Controversy over new compensation criteria for Polynesian victims of French nuclear tests


Fifty years ago this month, France began carrying out tests of its nuclear bombs in the Pacific Ocean territory of French Polynesia. These were the first of what would become decades of atmospheric and underground nuclear explosions in total disregard for the health of the local population and environment. After years of campaigning, victims of the fallout earlier this month obtained a revision of the rigorous criteria governing financial compensation paid to those who have developed serious illnesses following the tests, and which in effect bars most from receiving any indemnity. But, as Julien Sartre reports, the move has been slammed by victims’ rights associations as simply tinkering at the edges of a shameful legal refusal to recognise the lethal damage caused by the tests.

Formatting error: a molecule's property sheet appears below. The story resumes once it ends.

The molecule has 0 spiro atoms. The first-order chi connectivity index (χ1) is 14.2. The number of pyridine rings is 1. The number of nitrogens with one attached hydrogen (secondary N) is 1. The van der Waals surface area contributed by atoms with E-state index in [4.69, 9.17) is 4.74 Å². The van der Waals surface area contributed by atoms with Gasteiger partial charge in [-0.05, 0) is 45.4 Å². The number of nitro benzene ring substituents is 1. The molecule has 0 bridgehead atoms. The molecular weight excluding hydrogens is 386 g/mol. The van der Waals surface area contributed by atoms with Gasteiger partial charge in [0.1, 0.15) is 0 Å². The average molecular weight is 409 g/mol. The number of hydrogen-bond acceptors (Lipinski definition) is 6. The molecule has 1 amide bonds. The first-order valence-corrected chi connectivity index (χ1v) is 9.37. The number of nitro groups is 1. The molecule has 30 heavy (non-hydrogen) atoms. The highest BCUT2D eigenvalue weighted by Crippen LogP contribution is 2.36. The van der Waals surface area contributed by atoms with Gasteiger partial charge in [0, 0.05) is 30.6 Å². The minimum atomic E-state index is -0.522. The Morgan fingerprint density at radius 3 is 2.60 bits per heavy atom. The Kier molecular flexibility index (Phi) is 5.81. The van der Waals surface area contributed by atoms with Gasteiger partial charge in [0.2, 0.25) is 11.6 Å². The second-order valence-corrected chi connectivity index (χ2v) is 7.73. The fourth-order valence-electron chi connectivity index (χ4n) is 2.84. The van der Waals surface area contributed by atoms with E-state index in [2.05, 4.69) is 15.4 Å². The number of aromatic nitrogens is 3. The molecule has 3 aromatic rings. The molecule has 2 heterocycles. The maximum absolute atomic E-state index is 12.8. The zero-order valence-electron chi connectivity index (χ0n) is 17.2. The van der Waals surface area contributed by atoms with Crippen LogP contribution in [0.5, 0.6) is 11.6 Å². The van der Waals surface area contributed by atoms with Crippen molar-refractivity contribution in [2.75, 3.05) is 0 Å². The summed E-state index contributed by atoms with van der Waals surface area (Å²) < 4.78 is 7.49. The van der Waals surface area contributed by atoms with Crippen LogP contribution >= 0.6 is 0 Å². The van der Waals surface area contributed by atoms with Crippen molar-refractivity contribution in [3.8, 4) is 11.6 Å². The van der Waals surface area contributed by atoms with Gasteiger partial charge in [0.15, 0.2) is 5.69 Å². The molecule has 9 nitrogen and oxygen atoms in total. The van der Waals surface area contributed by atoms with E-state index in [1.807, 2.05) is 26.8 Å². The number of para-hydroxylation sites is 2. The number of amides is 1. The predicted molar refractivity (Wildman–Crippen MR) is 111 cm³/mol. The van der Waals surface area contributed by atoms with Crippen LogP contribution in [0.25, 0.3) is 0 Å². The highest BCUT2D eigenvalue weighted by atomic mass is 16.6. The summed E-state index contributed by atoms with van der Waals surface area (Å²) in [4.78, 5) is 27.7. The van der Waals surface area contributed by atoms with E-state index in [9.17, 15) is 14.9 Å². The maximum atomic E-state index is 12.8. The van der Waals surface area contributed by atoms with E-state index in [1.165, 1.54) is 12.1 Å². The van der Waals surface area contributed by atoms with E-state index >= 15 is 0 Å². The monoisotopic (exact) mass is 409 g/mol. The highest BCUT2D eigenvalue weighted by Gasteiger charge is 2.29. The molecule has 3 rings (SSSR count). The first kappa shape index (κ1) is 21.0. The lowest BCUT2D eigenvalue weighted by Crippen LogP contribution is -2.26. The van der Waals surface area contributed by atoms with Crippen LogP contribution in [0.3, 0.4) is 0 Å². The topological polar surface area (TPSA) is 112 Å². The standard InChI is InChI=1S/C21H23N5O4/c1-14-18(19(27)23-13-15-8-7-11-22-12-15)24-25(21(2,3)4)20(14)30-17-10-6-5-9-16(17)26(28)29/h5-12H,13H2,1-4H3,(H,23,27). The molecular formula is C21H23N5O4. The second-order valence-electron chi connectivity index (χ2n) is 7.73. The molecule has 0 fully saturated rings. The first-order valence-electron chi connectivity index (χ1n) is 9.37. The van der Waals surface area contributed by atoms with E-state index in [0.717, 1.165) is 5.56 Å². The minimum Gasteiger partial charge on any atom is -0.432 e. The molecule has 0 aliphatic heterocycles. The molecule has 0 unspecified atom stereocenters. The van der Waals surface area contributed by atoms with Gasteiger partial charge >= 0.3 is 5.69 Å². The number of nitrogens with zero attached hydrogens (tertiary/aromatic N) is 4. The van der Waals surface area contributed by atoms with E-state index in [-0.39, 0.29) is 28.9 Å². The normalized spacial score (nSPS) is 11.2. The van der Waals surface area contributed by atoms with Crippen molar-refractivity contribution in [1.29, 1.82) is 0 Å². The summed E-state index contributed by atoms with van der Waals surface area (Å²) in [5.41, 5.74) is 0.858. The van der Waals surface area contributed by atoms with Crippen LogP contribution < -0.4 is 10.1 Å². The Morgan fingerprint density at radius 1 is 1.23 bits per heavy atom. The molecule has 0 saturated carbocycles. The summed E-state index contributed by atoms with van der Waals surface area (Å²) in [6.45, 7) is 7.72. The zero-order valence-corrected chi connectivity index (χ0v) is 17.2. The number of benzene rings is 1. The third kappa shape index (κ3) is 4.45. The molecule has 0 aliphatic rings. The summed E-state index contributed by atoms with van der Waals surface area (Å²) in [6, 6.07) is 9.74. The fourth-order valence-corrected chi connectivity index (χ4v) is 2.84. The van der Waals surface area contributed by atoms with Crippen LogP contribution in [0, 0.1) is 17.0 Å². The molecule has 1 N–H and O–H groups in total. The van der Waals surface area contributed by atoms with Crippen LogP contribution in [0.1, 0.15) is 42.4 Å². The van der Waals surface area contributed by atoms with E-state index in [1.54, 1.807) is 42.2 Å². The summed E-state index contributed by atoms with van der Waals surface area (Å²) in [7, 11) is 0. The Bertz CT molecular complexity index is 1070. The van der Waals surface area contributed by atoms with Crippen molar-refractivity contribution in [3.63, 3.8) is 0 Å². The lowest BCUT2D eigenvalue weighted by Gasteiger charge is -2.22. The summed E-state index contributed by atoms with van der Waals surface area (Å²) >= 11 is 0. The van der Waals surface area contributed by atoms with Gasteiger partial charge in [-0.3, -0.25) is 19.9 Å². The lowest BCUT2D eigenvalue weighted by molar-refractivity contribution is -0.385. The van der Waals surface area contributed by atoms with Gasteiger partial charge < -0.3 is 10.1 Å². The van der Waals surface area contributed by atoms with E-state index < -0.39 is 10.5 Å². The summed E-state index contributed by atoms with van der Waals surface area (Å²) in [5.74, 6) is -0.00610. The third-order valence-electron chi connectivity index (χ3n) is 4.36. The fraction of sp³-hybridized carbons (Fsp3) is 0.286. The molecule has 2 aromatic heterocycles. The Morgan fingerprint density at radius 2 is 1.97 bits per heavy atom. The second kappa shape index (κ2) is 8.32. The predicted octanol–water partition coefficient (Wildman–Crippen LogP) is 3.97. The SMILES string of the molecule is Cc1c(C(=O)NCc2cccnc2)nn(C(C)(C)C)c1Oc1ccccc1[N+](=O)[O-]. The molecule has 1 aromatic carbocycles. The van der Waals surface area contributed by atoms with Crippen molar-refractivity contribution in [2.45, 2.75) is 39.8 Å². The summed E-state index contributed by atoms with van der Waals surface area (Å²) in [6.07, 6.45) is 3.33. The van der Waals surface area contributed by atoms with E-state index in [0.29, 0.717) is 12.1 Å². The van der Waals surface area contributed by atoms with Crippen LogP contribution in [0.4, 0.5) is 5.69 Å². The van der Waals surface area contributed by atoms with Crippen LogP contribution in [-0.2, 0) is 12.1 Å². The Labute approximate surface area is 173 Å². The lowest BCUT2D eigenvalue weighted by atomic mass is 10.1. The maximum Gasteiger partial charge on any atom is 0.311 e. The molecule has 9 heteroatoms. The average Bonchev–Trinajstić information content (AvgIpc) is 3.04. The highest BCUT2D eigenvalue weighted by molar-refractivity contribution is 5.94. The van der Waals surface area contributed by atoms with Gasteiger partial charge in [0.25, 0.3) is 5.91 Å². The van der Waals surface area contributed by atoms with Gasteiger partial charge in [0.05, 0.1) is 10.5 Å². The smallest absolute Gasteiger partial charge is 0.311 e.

Reading articles is for subscribers only. Subscribe now.

In July 1966, France carried out the first of what would be a long series of nuclear weapons tests in the south Pacific territory of French Polynesia with an explosion in the lagoon of the Mururoa Atoll. Dozens of atmospheric explosions were carried out there and on the neighbouring Fangataufa Atoll until the tests were moved underground during the 1970s.  The testing programme was finally ended in 1996.